At some point, if I ever have time, I might spend a few hours piecing together various images of confirmed examples of the two species to determine whether there might be any consistently diagnosable external characteristics, which would enable records to be acceptable without the need for time-consuming/cumulatively costly gen. det. In the meantime, I will simply remain honoured that these two micro moths both visit my garden, express astonishment that they did so within a few centimetres of each other on the same night and laud their apparently successful colonisation.
... and the other was indeed a (scruffy-looking) male hemidactylella.
Given such uncertainty, confirmed records of both species are currently only permissible following dissection. Keith Kerr kindly conducted the examination of the duo's genitals - and confirmed that my suppositions were both correct. The individual lacking yellow was indeed a male honoratella.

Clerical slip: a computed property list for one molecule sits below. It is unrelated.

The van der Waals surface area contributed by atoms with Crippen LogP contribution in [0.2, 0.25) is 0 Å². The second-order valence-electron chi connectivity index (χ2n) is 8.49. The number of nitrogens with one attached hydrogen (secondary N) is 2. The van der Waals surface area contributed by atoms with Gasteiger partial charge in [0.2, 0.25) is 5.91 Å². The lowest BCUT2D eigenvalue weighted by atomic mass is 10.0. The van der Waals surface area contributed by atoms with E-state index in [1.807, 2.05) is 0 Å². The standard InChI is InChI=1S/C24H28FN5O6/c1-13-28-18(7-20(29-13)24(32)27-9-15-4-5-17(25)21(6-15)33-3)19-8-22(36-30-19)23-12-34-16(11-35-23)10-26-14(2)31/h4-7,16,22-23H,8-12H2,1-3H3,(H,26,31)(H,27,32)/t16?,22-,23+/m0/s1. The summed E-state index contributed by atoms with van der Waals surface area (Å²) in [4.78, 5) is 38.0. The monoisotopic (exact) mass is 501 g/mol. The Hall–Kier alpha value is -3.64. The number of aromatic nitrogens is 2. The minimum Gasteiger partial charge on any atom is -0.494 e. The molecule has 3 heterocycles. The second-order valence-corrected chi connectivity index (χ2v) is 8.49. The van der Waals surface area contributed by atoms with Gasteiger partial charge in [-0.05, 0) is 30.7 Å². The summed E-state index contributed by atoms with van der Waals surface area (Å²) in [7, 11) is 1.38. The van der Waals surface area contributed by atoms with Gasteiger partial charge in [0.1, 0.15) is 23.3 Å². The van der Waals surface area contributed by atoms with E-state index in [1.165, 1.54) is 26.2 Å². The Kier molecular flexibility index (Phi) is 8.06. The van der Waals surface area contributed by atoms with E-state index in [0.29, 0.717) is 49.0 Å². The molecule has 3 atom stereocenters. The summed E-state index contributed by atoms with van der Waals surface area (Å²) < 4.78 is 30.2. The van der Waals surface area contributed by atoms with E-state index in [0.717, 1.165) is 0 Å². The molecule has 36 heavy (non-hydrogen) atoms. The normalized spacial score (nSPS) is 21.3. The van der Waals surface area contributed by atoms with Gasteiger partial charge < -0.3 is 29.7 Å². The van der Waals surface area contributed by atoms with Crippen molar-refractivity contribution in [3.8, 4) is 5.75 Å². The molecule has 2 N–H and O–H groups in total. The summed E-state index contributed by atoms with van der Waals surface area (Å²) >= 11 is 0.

Last August, I was very happy to catch Norfolk's third Caloptilia honoratella. It was a rather subtle female, about which I had a hunch because it looked similar to Norfolk’s first, caught by Louis Parkerson. At this stage there were fewer than 20 UK records of honoratella. Trapping on 10 April this year, I spotted two interesting Caloptilia on the same egg tray, barely six centimetres apart. One individual showed the lack of yellow tones (just chocolate brown and off-white) that we have come to recognise as suggesting honoratella (as with Laura King’s male, Norfolk’s 2nd). The other was more equivocal, but I reckoned it was likely to be a male Caloptilia hemidactylella, albeit a rather smudgier, less yellow version than I had previously encountered (three times at home, including twice in April 2020 - see here and here - and once in 2019 [the first modern Norfolk record], caught by Justin Farthing. I was, however, rather nervous about the identifications, particularly given a Caloptilia caught by Dave Jones (see below, taken from the Norfolk Moths website) which looked very good for honoratella... but proved, on dissection, to be hemidactylella!